If Divine is unable forget the tough times she has lived through, then Ameena is unable to get that dark night out of her mind when her hometown, Moadamiya in southern Syria, came under fierce fire. She recounts how even though the protests in her country began peacefully after the government's brutal response all hell broke loose. Her district was put in the crosshairs of a deadly chemical weapons attack in which she ended up losing her brother, his wife, and their three children. "On the night of the attack, I was awake until the wee hours of the morning. It was 2 am and I was online checking out a link for a series of videos on chemical attacks that my friend had sent. The images were ghastly. People were convulsing and trembling weirdly. I had never seen anything like that before; it was just horrifying. I remember wondering how they could do it, how anyone could hurt people like this. Three hours later, unexpectedly, we were attacked. We never thought it was possible - the three earlier attacks had happened in the western part of Damascus, and here we were in the east. We actually believed Moadamiya would not come under attack because it was so close to Damascus. But as we learned later, they [Bashar al-Assad and his supporters] were prepared. There were systematic evacuations of all the military points, and those that remained wore gas masks," she shares. Within moments of the attack, Ameena started to have shortness of breath. Scared out of her mind, she went and woke up everyone in her household. "We lived in a basement, there were 15 of us: my brothers, their wives and kids, my parents, my cousin Heba and I. We were most afraid for my one month old niece, Haneen, because she was just an infant. In the attack, the regime hit us with hundreds of mortar shells and devastating ground-to-ground missiles destroying entire civilian neighbourhoods," adds Ameena.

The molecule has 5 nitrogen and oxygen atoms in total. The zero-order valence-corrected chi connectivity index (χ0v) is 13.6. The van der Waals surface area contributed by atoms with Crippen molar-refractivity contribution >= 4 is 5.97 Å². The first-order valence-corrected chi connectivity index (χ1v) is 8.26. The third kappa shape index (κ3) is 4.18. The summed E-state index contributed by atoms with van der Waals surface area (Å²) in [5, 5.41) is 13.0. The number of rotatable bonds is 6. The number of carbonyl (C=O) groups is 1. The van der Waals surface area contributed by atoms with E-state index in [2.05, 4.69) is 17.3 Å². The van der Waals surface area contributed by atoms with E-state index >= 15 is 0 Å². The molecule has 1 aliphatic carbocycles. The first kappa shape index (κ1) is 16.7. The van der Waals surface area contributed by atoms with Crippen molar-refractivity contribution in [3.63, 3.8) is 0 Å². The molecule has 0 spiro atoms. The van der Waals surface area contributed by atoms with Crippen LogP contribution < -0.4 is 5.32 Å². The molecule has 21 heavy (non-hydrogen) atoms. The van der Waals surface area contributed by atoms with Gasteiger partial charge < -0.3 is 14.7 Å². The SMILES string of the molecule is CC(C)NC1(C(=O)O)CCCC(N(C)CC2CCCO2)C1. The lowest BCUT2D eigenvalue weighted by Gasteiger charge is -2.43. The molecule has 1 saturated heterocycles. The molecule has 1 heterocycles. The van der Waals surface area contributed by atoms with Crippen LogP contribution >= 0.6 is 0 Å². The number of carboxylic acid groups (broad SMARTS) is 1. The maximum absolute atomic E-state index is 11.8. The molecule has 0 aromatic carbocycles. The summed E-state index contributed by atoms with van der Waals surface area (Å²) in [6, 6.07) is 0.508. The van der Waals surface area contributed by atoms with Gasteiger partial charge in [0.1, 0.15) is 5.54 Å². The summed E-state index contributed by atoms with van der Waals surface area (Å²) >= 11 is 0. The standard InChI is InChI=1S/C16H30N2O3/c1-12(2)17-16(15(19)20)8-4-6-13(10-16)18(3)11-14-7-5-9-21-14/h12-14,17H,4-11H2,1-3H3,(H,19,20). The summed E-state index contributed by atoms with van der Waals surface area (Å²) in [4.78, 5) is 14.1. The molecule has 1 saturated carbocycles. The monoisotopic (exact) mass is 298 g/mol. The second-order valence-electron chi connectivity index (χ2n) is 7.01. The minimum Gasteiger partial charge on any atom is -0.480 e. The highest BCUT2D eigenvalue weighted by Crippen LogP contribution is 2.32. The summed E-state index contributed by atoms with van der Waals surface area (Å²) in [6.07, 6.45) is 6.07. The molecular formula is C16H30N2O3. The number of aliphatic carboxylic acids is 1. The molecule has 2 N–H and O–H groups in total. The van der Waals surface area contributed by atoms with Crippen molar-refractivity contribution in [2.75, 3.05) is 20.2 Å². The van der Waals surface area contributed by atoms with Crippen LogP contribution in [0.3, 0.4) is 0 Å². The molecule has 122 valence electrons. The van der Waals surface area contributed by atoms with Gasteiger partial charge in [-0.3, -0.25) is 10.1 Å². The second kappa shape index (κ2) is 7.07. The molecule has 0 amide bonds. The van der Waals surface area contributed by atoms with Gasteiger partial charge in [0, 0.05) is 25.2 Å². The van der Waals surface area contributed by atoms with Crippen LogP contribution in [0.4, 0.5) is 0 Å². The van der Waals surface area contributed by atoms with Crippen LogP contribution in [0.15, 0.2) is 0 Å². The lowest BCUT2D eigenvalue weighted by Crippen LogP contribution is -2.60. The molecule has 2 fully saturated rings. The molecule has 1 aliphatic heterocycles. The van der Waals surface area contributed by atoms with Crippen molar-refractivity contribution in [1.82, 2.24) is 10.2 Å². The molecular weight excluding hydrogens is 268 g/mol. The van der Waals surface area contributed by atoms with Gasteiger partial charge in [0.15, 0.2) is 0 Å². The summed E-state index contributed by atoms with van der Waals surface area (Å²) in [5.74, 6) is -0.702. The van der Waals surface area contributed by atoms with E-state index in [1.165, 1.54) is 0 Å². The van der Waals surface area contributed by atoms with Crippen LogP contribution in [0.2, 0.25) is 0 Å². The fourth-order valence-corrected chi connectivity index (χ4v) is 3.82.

Like most ordinary Syrians, Ameena is trying hard to hold on to hope even though their circumstances have steadily worsened over the last three years. As Ameena puts it, "Bashar Assad will still use weapons to kill us all and not just chemical weapons. Even previously he has used all kinds of weapons to annihilate us. He is killing his own people and the world is watching. No one, simply no one is helping us."

For many women caught in the crossfire lasting peace is closely related to justice. Yet, survivors of sexual violence especially find themselves in a difficult place as the process of gaining justice is often long-drawn. Siah was 14 when she was raped during the Kunan Poshpora incident in Kashmir's remote Kupwara district. More than two decades on, her quest for justice continues. "I was raped and beaten so many times that fateful night. Later, one government official visited our village and reported all that we told him to the civil administrator of Kashmir. An FIR was lodged. An investigation took place paving the way for the identification and arrest of the culprits. That was when we hit a dead end. What followed next were cover-ups, denials and an absolute disregard for anything we had gone through. Most of the higher ups in the administrative and political hierarchy decided to ignore us. We are desperate for justice," she urges.

Justice is an absolute necessity if these women have to even begin to rebuild their lives. It may not necessarily have a deterrent effect but can definitely help give survivors some closure. Divine concludes, "There is so much to be done to remedy this. We are not far gone at all, as the world insists. We have hope, and we deserve hope. We need to stay strong in our fight to ensure that this does not happen again to anyone in the world."

—(Women's Feature Service)

News Updated at : Wednesday, May 20, 2015